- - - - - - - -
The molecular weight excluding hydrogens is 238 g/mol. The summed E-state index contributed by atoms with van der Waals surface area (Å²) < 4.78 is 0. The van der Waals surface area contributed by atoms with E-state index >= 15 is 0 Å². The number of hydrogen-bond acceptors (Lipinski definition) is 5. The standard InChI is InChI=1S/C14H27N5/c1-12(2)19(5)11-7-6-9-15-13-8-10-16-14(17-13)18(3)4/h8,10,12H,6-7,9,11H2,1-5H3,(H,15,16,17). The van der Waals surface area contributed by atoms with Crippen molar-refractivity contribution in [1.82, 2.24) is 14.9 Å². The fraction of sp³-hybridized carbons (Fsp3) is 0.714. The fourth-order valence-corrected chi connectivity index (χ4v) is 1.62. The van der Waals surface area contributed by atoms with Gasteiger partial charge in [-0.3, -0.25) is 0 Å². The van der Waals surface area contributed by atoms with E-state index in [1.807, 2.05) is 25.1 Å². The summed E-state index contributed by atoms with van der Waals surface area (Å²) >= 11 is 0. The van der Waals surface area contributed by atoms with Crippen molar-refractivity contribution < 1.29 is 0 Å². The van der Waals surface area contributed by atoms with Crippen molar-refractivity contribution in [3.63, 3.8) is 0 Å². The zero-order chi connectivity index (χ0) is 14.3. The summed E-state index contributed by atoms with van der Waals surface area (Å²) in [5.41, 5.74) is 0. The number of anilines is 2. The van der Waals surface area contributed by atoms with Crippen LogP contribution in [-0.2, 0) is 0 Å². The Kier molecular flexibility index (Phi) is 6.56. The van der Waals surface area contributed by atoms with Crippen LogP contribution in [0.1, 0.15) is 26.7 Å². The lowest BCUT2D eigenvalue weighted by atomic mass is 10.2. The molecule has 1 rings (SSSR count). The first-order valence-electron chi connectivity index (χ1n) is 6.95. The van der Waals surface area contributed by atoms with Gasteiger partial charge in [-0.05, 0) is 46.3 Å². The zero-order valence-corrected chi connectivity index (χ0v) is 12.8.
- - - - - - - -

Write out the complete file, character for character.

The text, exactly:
The molecular weight excluding hydrogens is 238 g/mol. The summed E-state index contributed by atoms with van der Waals surface area (Å²) < 4.78 is 0. The van der Waals surface area contributed by atoms with E-state index >= 15 is 0 Å². The number of hydrogen-bond acceptors (Lipinski definition) is 5. The standard InChI is InChI=1S/C14H27N5/c1-12(2)19(5)11-7-6-9-15-13-8-10-16-14(17-13)18(3)4/h8,10,12H,6-7,9,11H2,1-5H3,(H,15,16,17). The van der Waals surface area contributed by atoms with Crippen molar-refractivity contribution in [1.82, 2.24) is 14.9 Å². The fraction of sp³-hybridized carbons (Fsp3) is 0.714. The fourth-order valence-corrected chi connectivity index (χ4v) is 1.62. The van der Waals surface area contributed by atoms with Gasteiger partial charge in [-0.3, -0.25) is 0 Å². The van der Waals surface area contributed by atoms with E-state index in [1.807, 2.05) is 25.1 Å². The summed E-state index contributed by atoms with van der Waals surface area (Å²) >= 11 is 0. The van der Waals surface area contributed by atoms with Crippen molar-refractivity contribution < 1.29 is 0 Å². The van der Waals surface area contributed by atoms with Crippen molar-refractivity contribution in [3.63, 3.8) is 0 Å². The zero-order chi connectivity index (χ0) is 14.3. The summed E-state index contributed by atoms with van der Waals surface area (Å²) in [5.41, 5.74) is 0. The number of anilines is 2. The van der Waals surface area contributed by atoms with Crippen LogP contribution in [-0.2, 0) is 0 Å². The Kier molecular flexibility index (Phi) is 6.56. The van der Waals surface area contributed by atoms with Crippen LogP contribution in [0.1, 0.15) is 26.7 Å². The lowest BCUT2D eigenvalue weighted by atomic mass is 10.2. The molecule has 1 rings (SSSR count). The first-order valence-electron chi connectivity index (χ1n) is 6.95. The van der Waals surface area contributed by atoms with Gasteiger partial charge in [-0.05, 0) is 46.3 Å². The zero-order valence-corrected chi connectivity index (χ0v) is 12.8.